Brexit is finally done: UK Prime Minister Johnson signs and seals Britain’s historic divorce from EU
United Kingdom Prime Minister Boris Johnson formally signed his Brexit trade deal with the EU on Wednesday after MPs voted overwhelmingly in favour of the accord, putting the UK on track for an orderly split from Brussels at 11 pm tomorrow Wednesday night.
The official copy of the hard-fought 1,200-page trade pact was signed by Ursula von der Leyen, the President of the European Commission, in Brussels this morning before it was flown to London on an RAF jet.
Johnson was then presented with the document in Number 10 as he did the honours and finally brought the curtain down on the Brexit saga which has dominated UK politics since the EU referendum in 2016.
The Prime Minister is crashing his trade agreement through Parliament in a single day and it cleared its final major hurdle in the House of Commons just before 3 pm as MPs voted by 521 to 73, a majority of 448, to approve it, according to Dailymail report.
The deal still has to be debated and voted on by the House of Lords and that will happen this evening before the Queen is then asked to rubber stamp it late tonight.
Earlier, a clearly jubilant Johnson delivered an upbeat message to the Commons about the country’s opportunities now the UK has ‘taken back control’.
Opening the Commons debate on his deal, Johnson urged an end to the ‘rancour and recrimination’ that have soured political life in recent years.
He said decades of tensions with the EU had been ‘resolved’ so Britain can be its closest friend, a free-trading power, and a ‘liberal, outward-looking force for good’.
He suggested far from trade being hit by leaving the single market and customs union it should mean ‘even more’ business being done.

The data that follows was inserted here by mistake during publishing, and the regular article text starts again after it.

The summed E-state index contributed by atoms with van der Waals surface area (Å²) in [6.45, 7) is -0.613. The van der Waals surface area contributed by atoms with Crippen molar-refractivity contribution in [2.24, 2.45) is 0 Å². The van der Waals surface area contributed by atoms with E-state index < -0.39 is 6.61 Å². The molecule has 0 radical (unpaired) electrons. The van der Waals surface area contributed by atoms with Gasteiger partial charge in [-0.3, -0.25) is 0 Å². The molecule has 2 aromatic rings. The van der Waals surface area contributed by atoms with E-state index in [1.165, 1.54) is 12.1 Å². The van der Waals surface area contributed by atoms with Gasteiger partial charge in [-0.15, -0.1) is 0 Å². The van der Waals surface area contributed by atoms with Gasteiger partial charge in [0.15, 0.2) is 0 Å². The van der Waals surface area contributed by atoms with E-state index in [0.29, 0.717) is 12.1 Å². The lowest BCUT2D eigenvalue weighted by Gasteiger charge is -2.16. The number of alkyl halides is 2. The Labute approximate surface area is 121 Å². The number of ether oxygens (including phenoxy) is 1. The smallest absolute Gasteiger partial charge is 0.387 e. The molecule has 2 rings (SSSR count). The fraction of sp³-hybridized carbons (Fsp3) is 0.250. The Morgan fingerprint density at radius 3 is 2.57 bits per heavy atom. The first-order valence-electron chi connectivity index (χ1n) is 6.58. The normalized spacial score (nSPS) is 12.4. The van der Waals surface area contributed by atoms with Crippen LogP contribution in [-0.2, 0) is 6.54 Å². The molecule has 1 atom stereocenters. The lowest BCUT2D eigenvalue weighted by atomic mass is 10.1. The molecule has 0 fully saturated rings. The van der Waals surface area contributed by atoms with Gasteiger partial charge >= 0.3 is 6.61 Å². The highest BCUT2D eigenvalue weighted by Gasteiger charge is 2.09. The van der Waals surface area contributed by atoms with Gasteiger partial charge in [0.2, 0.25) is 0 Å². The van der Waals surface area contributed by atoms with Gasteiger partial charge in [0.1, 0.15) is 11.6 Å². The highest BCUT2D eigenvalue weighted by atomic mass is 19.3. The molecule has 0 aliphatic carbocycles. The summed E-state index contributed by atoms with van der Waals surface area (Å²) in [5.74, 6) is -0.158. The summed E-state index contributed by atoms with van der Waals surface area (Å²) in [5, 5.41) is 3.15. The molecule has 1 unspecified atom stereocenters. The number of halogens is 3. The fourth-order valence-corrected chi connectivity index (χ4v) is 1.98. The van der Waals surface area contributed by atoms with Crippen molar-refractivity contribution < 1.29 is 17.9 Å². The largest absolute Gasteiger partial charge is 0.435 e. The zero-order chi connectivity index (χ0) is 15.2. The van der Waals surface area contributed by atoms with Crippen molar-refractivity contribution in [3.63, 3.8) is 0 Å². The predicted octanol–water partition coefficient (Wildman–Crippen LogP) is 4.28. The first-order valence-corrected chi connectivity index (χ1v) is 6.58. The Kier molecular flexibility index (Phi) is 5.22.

“Having taken back control of our money, our borders, our laws and our waters by leaving the European Union on January 31, we now seize this moment to forge a fantastic new relationship with our European neighbours based on free trade and friendly co-operation,” Johnson said.
“At the heart of this Bill is one of the biggest free trade agreements in the world.”
The passage of the deal through the Commons was seen as a formality thanks to the PM’s 80-seat majority and the fact Sir Keir Starmer told Labour MPs they had to vote for it.
However, the Labour leader suffered a major rebellion as 36 Labour MPs, including former shadow Cabinet ministers Diane Abbott and Barry Gardiner, defied their leader’s instruction and chose to abstain.
Only one Labour MP voted against the deal, Bell Ribeiro-Addy, while former Labour leader and now independent MP Jeremy Corbyn abstained. Some 162 Labour MPs voted for the deal along with 359 Tories.
Two junior members of the Labour frontbench, Helen Hayes and Tonia Antoniazzi, quit their roles after they abstained.
In a tough message to would-be mutineers, Sir Keir had said this morning: ‘Those that vote ”no” are voting for No Deal.’
Some 44 SNP MPs, 11 Lib Dems and 8 DUP MPs were among those to have voted against the deal.
Ex-PM Theresa May had delivered a stinging attack saying her agreement with the EU – repeatedly rejected by the House in 2019 before she was evicted from No10 – had been ‘better’ as she berated Sir Keir for failing to support it.